Kris English, PhD
Professor Emeritus of Audiology
University of Akron
As noted elsewhere, racial health disparities have been shown more likely to occur when the clinician and patient are of different races (Hagiwara et al., 2016). When the clinician is White and the patient is Black, disparities may even present in the quality of communication, specifically clinician verbal dominance and less patient-centered dialogue (Shen et al., 2018).
In the US, audiology appointments are statistically likely to be cross-racial, so we would hope for specific guidance to improve overall communication. A review of the current literature yields very little advice regarding modifiable and measurable behaviors, but an easy first step would be this one:
Address Patients by a Title and Their Last Name
Why? First, Evans (1992) pointed out that “many groups of people express regard through formality. In considering black Americans specifically, it is again important to recall history. For decades blacks were required to address whites, even immature ones, with surnames and honorifics, while whites called adult blacks by their first names or even generic first names that did not belong to them” (p. 681) (emphases added).
Formally addressing a patient by title (Mr, Mrs, Ms, Dr, Pastor, Doctor, Professor, etc.) and last name conveys not only regard, but also dignity and respect.
Second, although there is a paucity of research on the subject, what is available is consistent:
- In 1992, Gillette et al. asked, “First name or last name: Which do patients prefer?” and in their study found that in new relationships, more Black patients preferred to be addressed by their last names (with title, of course) more often than did white patients.
- Makoul and colleagues’ 2007 study yielded very similar results. They also include this guidance:
…when physicians ask how patients want to be addressed at the beginning of their encounter, patients may feel pressure to answer that the more familiar form of address is acceptable before rapport has been established. For some, this may increase a sense of familiarity; for others, it can exacerbate a sense of power imbalance, especially if physicians refer to themselves with formal titles (e.g., Dr. Jones).(p. 1175)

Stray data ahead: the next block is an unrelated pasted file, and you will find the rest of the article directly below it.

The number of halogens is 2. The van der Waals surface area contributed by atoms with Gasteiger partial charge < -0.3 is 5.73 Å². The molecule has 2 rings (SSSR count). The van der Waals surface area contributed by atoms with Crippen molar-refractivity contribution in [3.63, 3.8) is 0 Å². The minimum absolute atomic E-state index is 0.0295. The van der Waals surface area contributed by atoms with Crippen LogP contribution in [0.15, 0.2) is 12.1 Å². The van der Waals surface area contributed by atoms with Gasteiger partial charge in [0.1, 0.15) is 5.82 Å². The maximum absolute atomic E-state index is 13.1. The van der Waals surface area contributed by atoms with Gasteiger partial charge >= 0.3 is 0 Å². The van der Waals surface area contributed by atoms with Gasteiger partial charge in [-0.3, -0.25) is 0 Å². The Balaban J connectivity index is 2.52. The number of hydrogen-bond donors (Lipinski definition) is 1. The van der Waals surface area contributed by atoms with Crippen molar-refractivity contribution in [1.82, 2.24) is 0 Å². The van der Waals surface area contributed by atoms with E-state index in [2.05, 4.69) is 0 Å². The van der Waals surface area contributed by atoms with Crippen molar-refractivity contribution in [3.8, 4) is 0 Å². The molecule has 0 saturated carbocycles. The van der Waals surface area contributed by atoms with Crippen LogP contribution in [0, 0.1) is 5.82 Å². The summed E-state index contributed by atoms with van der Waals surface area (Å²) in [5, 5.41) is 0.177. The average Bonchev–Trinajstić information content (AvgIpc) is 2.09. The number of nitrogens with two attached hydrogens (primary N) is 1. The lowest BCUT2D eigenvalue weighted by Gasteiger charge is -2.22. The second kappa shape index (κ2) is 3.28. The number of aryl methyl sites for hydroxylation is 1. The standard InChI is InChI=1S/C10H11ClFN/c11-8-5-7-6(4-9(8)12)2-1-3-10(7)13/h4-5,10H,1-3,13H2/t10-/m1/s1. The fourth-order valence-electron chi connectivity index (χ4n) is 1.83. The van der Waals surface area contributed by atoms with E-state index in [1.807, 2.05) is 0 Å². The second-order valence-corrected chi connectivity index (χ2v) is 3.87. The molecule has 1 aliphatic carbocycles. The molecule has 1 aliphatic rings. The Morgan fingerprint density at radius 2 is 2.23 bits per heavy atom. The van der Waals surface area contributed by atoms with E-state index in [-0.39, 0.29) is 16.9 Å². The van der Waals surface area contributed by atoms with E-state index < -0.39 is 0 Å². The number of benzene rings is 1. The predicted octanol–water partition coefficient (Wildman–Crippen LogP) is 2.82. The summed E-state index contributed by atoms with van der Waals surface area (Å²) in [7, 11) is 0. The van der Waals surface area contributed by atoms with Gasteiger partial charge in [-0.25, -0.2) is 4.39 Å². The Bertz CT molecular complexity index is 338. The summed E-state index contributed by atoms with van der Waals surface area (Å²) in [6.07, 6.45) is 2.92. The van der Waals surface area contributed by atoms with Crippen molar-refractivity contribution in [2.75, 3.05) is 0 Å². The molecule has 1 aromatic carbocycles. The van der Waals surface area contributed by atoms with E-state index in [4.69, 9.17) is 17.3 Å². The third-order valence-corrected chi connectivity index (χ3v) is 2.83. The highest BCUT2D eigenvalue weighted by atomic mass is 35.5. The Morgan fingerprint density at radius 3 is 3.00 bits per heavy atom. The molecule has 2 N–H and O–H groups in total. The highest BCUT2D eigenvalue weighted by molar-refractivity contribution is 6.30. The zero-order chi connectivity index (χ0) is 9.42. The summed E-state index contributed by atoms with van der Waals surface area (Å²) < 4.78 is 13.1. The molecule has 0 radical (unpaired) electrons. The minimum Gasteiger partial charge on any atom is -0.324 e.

Third, Brown-Hinds (2010) describes many issues involved with “Whites calling Blacks by first names,” including historical reasons why “naming is a big deal to Black people.” She also supports Makoul: “Avoid even asking Black people if it was okay to call them by their first name because this puts the patient at an immediate disadvantage. If the patient says ‘no,’ this may cause the patient to have the afterthought of possibly being sabotaged by that staff member.”
Formality is uncommon in today’s world, but starting an appointment with formality and intentional courtesy has the potential to promote more person-centeredness throughout the entire appointment. And if patients ask us to use first names, of course we would honor that request, because as Brown-Hinds (2010) reminds us, naming is a big deal.
(Caveat: It must be noted that the perspectives described above are US-centric. In comparison, Parsons et al.  indicate that in Australia, 99% of the hospital patients in their study preferred first names. Unfortunately, no racial demographics were reported.)
Brown-Hinds, P. (2010, January 21). Whites calling Blacks by first names. (Accessed May 5, 2021)
Evans, J. (1992). What occupational therapists can do to eliminate racial barriers to health care access. The American Journal of Occupational Therapy, 46(8), 679-683.
Gillette, RD et al. (1992). First name or last name: Which do patients prefer? Journal of American Board of Family Practitioners, 5, 517-522.
Hagiwara, N et al. (2016). The effects of racial attitudes on affect and engagement in racially discordant medical interactions between non-Black physicians and Black patients. Group Processes & Intergroup Relations, 19(4) 509–527. doi: 10.1177/1368430216641306
Parsons, SR et al. (2016) ‘Please don’t call me Mister’: Patient preferences of how they are addressed and their knowledge of their treating medical team in an Australian hospital. BMJ Open, 6, e008473. doi:10.1136/bmjopen-2015-008473
Shen, MJ et al. (2018). The effects of race and racial concordance on patient-physician communication: A systematic review of the literature. Journal of Racial and Ethnic Health Disparities, 5(1),117–140.doi:10.1007/s40615-017-0350-4.